Preparing Your Child for School, Part 2–Social & Emotional Development

How to change a negative attitude

Young children are often very excited about entering school. But when they do, they can face an environment that is different from what they are used to at home or even in preschool. In kindergarten, your child will need to work well in large groups and get along with new adults and other children. He will have to share the teacher's attention with other youngsters. The classroom routines may also be different.

Most five-year-olds do not start school with good social skills or much emotional maturity. These things take time and practice to learn. However, children improve their chances for success in kindergarten if they have had opportunities to begin developing these qualities:

Children must learn to feel good about themselves and believe they can succeed. Confident children are more willing to attempt new tasks-- and try again if they do not succeed the first time.

Children need to learn to do things for themselves.

Children must want to learn.

Children are naturally curious and must remain so in order to get the most out of learning opportunities.

Children must learn to finish what they start.

Children must be able to get along with others and learn to share and take turns.

Children must understand that some behaviors, such as hitting and biting, are inappropriate. They need to learn that there are good and bad ways to express anger.

Children must learn to have an interest in others and understand how others feel.

Parents, even more than child-care centers and good schools, help children develop these skills. Here are some ways that you can help your child acquire these skills:

1. Set a good example.

Children imitate what they see others do and what they hear others say. When parents exercise and eat nourishing food, their children are more likely to do so. When parents treat others with respect, their children probably will too. If parents share things, their children will learn to be thoughtful of others' feelings.

2. Have a positive attitude.

Children come into this world with a powerful need to discover and to explore. As parents, you need to encourage this curiosity if your child is going to keep it. Enthusiasm for what your child does helps to make her proud of her achievements. Children also become excited about school when their parents show excitement. As your child approaches kindergarten, talk to her about school. Talk about exciting activities, such as going on field trips, and making fun art projects. Be enthusiastic as you describe what she will learn in school, such as how to read.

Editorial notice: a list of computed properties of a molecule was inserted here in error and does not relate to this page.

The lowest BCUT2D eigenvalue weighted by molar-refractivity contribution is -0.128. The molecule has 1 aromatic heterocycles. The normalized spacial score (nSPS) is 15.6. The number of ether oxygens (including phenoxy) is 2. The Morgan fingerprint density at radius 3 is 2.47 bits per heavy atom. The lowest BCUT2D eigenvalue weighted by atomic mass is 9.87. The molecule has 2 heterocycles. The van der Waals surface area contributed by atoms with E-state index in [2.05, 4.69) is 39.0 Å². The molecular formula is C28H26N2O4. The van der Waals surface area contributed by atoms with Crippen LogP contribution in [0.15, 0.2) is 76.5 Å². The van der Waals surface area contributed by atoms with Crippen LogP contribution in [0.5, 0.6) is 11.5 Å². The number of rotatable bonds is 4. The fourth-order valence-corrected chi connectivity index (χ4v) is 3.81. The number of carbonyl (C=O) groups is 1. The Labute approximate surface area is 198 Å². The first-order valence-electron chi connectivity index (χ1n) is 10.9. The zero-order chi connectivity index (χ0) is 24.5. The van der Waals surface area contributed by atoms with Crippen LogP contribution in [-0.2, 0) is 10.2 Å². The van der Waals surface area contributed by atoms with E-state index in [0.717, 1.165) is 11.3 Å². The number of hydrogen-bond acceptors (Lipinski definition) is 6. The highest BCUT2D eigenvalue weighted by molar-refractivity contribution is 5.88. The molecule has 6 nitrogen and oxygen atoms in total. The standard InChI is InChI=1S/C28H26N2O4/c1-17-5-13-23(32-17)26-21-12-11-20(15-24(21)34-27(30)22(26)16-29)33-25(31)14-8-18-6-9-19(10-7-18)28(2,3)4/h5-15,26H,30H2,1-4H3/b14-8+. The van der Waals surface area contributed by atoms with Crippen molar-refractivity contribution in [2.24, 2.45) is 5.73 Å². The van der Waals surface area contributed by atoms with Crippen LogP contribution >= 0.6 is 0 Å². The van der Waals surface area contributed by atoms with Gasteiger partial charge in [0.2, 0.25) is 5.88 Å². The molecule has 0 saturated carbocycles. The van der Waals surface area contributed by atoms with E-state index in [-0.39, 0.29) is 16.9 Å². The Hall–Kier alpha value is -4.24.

3. Provide opportunities for repetition.

It takes practice to learn to crawl, pronounce new words, or drink from a cup. Repeating things until they are learned helps youngsters build the confidence needed to try something new.

4. Use appropriate discipline.

All children need to have limits set for them. Children whose parents give firm but loving discipline are generally more skilled socially and do better in school than children whose parents set too few or too many limits. Here are some tips:

Direct your child's activities, but don't make unnecessary restrictions or try to dominate.

Offer reasons when asking your child to do something. For example, say, "Please move your truck off the stairs so no one trips over it," instead of, "Move it because I said so."

Listen to your child to find out how he feels and whether he needs any special support.

Show love and respect even when you are angry. Criticize your child's behavior, not your child.

Help your child make choices and work out problems.

Be positive and encouraging. Praise your child for a job well done. Smiles and encouragement go much further to shape good behavior than harsh punishment.

5. Let your child do things alone.

Young children need to be closely watched, but they learn to be independent and to develop confidence by doing tasks such as dressing themselves and putting their toys away. It's also important to let your child make choices, rather than deciding everything for her. Remember to give her a choice only when there really is one.

6. Encourage your child to play with others.

Preschoolers need these social opportunities to learn how to see the point of view of others. Young children are more likely to get along with teachers and classmates if they have already had experiences with different adults and children.


Click here to learn about "The 6 Best Things You Can Do For Your Children."

For more resources for healthy child development, click here.

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